Interest in zooming into space is once again on the rise among the most intrepid of travellers following the latest Virgin Galactic test flight.
Earlier this month, the company confirmed that a spaceship built by its manufacturing arm, the spaceship company and operated by Virgin Galactic had taken to the skies.
The “captive carry” flight test saw VSS Unity remain mated to virgin’s whiteKnightTwo mothership VMS Eve for the entire 3 hour and 43 minute flight from takeoff to landing – a major milestone for the project.
“With this flight in the books, our team will now analyze a mountain of flight data, learning what worked well and what could be improved for our next flight test,” Virgin Galactic said.
“Only when that analysis is done, along with detailed vehicle inspections, some already-planned work, and potentially more captive carry flights, will we be ready to move into the next phase of test flight.”
So although there is no date yet in sight for the official launch, these latest efforts represent a ramping up for space tourism which had languished somewhat in the aftermath of a tragic incident in 2014 when one pilot was killed and another seriously injured during a test flight of the prototype space tourism rocket.
But fast forward two years and advances in the commercial space program are once again being made, and people are getting excited.
In February this year, Sir Richard Branson unveiled the new Virgin Galactic SpaceshipTwo which was named by professor Stephen Hawking.
Designed to take thrillseekers into space, seats on the ride, which can carry six passengers at a time, will cost $US250,000 ($A349,550). Back in February, more than 700 people were said to have signed up for the journey – a number which will likely have risen.
“Together, we can make space accessible in a way that has only been dreamt of before now, and by doing so can bring positive change to life on Earth,” Branson said.
“Our beautiful new spaceship, VSS Unity, is the embodiment of that goal and will provide us with an unprecedented body of experience which will in turn lay the foundations for Virgin Galactic’s future.”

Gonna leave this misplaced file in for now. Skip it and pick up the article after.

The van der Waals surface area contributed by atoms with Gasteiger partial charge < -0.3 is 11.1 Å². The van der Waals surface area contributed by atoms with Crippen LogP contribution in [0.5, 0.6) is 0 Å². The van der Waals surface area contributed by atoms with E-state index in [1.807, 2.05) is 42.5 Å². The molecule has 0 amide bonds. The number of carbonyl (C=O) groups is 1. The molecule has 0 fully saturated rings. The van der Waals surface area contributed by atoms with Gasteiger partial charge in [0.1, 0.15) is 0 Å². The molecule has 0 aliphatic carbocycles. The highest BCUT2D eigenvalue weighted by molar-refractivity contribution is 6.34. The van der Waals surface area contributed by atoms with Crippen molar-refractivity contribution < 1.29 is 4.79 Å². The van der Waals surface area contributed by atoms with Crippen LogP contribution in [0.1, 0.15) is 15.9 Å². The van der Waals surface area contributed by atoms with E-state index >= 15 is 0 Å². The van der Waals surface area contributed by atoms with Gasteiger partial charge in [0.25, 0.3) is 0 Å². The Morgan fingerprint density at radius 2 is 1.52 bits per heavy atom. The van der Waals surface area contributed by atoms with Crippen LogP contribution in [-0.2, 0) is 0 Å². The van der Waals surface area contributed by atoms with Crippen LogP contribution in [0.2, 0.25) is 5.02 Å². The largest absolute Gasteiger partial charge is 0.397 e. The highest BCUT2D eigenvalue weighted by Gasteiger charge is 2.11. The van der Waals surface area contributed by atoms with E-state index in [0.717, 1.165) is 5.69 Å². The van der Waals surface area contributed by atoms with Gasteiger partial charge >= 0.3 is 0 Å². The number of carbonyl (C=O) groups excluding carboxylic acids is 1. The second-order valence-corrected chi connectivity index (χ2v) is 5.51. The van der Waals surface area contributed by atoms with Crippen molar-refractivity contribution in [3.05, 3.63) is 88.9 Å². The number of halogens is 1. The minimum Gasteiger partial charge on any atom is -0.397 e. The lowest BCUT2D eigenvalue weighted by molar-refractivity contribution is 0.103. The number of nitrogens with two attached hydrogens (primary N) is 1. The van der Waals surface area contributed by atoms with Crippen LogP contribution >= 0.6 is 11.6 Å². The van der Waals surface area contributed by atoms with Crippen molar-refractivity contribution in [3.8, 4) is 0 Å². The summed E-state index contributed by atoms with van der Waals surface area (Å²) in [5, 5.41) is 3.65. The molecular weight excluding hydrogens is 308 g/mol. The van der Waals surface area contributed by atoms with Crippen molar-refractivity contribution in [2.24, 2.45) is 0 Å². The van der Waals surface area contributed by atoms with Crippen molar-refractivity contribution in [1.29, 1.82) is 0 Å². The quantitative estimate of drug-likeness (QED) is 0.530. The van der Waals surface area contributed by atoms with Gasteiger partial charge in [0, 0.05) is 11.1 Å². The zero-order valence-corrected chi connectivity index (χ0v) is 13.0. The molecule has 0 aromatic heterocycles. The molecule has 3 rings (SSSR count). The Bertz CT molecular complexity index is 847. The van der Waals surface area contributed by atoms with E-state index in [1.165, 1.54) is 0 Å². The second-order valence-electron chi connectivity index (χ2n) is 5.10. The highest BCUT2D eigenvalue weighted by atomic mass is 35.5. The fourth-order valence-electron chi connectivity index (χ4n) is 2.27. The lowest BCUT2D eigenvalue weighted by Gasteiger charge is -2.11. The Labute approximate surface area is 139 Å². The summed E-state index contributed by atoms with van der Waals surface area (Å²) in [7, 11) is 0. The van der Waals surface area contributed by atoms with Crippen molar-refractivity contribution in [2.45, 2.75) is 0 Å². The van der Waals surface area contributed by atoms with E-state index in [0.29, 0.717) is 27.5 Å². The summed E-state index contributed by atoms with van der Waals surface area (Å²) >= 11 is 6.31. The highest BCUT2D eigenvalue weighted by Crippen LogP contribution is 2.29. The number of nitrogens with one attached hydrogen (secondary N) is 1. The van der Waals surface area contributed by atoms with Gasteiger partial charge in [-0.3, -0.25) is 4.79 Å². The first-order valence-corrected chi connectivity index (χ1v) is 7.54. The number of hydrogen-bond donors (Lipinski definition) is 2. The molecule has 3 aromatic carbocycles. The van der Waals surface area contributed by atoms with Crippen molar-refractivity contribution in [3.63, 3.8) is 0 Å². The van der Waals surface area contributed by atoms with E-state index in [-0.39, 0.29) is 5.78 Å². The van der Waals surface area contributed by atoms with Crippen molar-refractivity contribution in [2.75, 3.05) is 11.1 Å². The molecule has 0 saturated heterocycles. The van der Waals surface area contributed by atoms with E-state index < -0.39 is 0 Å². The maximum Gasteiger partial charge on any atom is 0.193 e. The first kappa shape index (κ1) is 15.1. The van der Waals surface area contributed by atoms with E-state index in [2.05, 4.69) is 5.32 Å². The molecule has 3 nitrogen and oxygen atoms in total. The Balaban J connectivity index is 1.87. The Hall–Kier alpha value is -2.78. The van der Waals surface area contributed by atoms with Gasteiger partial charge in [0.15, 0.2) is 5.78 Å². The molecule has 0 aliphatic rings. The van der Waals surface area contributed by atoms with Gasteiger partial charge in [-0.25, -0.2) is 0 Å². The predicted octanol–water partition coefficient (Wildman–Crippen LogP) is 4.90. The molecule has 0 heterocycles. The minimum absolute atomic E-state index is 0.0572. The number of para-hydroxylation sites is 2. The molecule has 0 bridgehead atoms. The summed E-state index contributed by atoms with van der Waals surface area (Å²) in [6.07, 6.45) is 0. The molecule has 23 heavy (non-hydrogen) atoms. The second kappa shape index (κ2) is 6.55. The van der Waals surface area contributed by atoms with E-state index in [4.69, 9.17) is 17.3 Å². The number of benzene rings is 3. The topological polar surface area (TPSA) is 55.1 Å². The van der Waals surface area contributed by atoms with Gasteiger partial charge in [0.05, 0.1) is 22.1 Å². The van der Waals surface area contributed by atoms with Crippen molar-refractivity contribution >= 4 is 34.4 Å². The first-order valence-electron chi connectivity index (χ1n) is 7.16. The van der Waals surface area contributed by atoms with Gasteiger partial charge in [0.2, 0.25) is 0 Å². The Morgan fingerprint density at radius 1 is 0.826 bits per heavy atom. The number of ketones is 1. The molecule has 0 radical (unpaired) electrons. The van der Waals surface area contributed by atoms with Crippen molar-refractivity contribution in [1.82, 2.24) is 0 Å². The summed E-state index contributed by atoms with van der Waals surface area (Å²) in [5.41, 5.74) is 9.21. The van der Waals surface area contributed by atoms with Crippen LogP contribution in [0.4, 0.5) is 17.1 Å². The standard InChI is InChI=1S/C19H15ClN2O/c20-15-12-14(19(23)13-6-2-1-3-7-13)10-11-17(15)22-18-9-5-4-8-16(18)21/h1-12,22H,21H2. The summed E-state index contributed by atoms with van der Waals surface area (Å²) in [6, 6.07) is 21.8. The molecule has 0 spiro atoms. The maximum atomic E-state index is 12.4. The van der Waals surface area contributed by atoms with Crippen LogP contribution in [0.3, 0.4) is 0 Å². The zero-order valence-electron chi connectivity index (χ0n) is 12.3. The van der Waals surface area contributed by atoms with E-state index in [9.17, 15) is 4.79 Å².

No surprise then that with all these new developments, interest is once again on the rise.
Accredited space travel agent Tina Killeen, general manager at Spencer Travel, told KarryOn that she had made her first sale back in 2007 with the most recent in 2013. Sales had stalled over the last couple of years as a result of setbacks to the program, but enquiries are once picking up with Killeen taking one just last week.
“There are definitely still people enquiring, and because they’ve had more test flights in the last couple of weeks, it’s stirring up enquiries again which is great,” she reveals.
Of the four clients that have signed on the dotted line, all have different reasons for booking ranging from wanting to see the curvature of the earth, to simply having a lifelong interest in space travel. Much interest dates back to watching the first moon landing back in 1969, according to Killeen.
Does that mean that the market for space travel lies at the older end of the spectrum? No at all, Killeen says. The demographic so far has been very diverse and not just in terms of age group.
“They’re a mix of people who can afford it and others who are selling investments and saving up – it’s a complete mix of people,” she says.
“It’s a lot of money for three hours but not when it’s an experience that, up till now, was something money couldn’t even buy,” Killeen says.
“It’s a once in a lifetime opportunity.”
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